Speaking of the title track, wow, it's absolutely incredible. A really cool tremolo guitar riff, a great verse leading to a greater pre-chorus leading to a perfect hook, and a poignant message about how your education, no matter how or where you get it (clown college, beauty school, home school, researching on your own, etc.), can help you to achieve great things in life. It doesn't get much better than this in kids' music, and Tito Uquillas and Co. have definitely got their biggest hit so far with this song.

With the "Educated Kid" song as great as it is, it's a tough act to follow for the rest of the album. After a few listens through the whole CD, the other songs haven't grabbed me as well as that title track, or as well as some of the songs on their first CD (regardless of the sound-alike thing), but it's hard to compare the other songs fairly with "Educated Kid" on there. There's a whole lot to love on this album, to be sure, and without the benchmark of the title track, I'm sure the other songs would stand perfectly well on their own.
Other favorite tracks of mine include the chunky reggae of "You've Got to Move", the frenzied rock of "Art Car", featuring some awesome drumming by Nick Baca (see video below), and the spacey trip through the ages of the Earth called "The History of Declan Rae".

Befitting the title, The Hipwaders seem to have skewed more heavily toward educational subjects on this disc, and the obvious comparisons will be to Schoolhouse Rock! But it can be very difficult to craft an informative message about things like paleontology, geometry or the Dewey Decimal System into a memorable and captivating song. On Educated Kid, sometimes the attempts work really well and sometimes they don't quite. "Dewey Decimal System", for example, kind of meanders through several different musical stages, so for the most part I would put it into the "doesn't quite work" category. But then it does score some big points for the funky part where the title is repeated. Give the words "Dewey Decimal System" to a hundred different songwriters and I doubt any could make them sound as cool as Tito did with that chorus. So with this type of material, I don't think they've yet reached the level of accessibility and "all-time classic" feel as Schoolhouse Rock!, but they're certainly in the right neighborhood and show terrific potential to create a cool new brand of educational songs in addition to the other fun songs in their catalog.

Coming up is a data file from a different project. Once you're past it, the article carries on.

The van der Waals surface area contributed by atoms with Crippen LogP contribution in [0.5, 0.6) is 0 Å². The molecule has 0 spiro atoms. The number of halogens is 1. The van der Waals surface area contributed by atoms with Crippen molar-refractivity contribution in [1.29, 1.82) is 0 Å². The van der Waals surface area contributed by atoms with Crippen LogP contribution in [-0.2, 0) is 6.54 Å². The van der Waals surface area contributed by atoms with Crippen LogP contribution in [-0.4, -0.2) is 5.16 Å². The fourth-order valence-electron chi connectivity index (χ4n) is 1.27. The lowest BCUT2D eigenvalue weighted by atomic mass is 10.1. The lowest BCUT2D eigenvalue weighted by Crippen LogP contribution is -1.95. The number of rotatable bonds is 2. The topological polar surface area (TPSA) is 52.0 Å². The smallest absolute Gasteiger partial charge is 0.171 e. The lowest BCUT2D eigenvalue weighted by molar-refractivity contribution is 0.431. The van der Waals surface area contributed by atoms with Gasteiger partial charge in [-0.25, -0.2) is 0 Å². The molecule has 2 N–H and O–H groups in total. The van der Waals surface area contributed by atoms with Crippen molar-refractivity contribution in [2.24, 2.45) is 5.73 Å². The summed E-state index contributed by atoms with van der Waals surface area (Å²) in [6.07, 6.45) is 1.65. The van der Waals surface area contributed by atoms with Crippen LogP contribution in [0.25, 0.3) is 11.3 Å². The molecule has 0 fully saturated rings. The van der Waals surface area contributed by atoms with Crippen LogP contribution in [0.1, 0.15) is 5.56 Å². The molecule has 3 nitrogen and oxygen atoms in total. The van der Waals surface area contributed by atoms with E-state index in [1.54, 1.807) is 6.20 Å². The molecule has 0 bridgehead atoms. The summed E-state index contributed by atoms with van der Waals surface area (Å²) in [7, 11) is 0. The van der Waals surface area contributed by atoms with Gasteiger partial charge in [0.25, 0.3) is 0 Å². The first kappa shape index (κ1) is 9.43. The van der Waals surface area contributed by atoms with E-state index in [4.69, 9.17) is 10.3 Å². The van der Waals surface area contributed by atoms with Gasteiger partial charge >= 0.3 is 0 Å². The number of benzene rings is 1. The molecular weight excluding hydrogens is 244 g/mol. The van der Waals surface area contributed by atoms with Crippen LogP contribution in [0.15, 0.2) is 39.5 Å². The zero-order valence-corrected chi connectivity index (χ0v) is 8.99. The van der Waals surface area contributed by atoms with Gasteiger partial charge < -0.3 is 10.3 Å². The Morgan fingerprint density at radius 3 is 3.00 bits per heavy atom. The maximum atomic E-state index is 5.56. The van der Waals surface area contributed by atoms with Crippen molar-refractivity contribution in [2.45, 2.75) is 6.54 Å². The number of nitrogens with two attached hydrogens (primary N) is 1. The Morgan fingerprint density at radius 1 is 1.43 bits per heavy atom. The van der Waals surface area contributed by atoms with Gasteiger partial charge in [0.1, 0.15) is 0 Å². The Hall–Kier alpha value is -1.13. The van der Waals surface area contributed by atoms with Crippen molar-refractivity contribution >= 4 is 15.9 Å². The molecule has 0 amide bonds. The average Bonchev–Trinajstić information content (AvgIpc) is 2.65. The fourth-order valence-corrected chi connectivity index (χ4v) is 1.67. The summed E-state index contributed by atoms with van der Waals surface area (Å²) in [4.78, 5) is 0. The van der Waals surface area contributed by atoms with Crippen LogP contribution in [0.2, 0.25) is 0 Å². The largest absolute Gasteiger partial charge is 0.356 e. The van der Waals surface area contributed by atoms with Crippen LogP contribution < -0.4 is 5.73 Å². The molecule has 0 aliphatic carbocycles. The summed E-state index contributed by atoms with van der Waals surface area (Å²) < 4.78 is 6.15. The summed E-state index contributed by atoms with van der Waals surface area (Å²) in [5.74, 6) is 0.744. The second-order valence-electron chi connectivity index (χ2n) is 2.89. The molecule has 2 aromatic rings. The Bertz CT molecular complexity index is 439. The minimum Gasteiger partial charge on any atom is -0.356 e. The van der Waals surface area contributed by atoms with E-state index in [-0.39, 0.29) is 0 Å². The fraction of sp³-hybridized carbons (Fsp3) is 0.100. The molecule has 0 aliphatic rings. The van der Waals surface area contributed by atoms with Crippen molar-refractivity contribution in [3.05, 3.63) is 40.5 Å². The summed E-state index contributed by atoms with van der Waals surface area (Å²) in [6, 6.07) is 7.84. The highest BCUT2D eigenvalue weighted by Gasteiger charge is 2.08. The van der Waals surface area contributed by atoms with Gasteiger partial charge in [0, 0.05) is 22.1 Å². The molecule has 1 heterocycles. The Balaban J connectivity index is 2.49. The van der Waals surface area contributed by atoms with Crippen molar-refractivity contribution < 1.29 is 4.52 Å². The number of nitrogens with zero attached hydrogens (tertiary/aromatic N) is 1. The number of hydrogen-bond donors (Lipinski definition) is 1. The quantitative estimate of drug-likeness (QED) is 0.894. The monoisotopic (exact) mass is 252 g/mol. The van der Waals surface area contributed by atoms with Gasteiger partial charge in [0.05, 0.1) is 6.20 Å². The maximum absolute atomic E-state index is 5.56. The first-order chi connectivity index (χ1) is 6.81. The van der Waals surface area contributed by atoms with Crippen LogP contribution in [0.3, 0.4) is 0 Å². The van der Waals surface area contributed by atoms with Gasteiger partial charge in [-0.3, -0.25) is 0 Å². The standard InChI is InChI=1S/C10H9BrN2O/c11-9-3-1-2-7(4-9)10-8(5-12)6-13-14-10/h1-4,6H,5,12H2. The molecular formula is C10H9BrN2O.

Overall, Educated Kid continues to highlight what an incredibly creative and tight band The Hipwaders are and what a fantastic voice for kids' music Tito Uquillas has, both as a singer and a songwriter. Now, if you'll excuse me, I have to go play that title track about ten more times... Oh, yeah... I'm just an educated kid... uh huh, uh huh, uh huh...

Buy Educated Kid and hear more samples.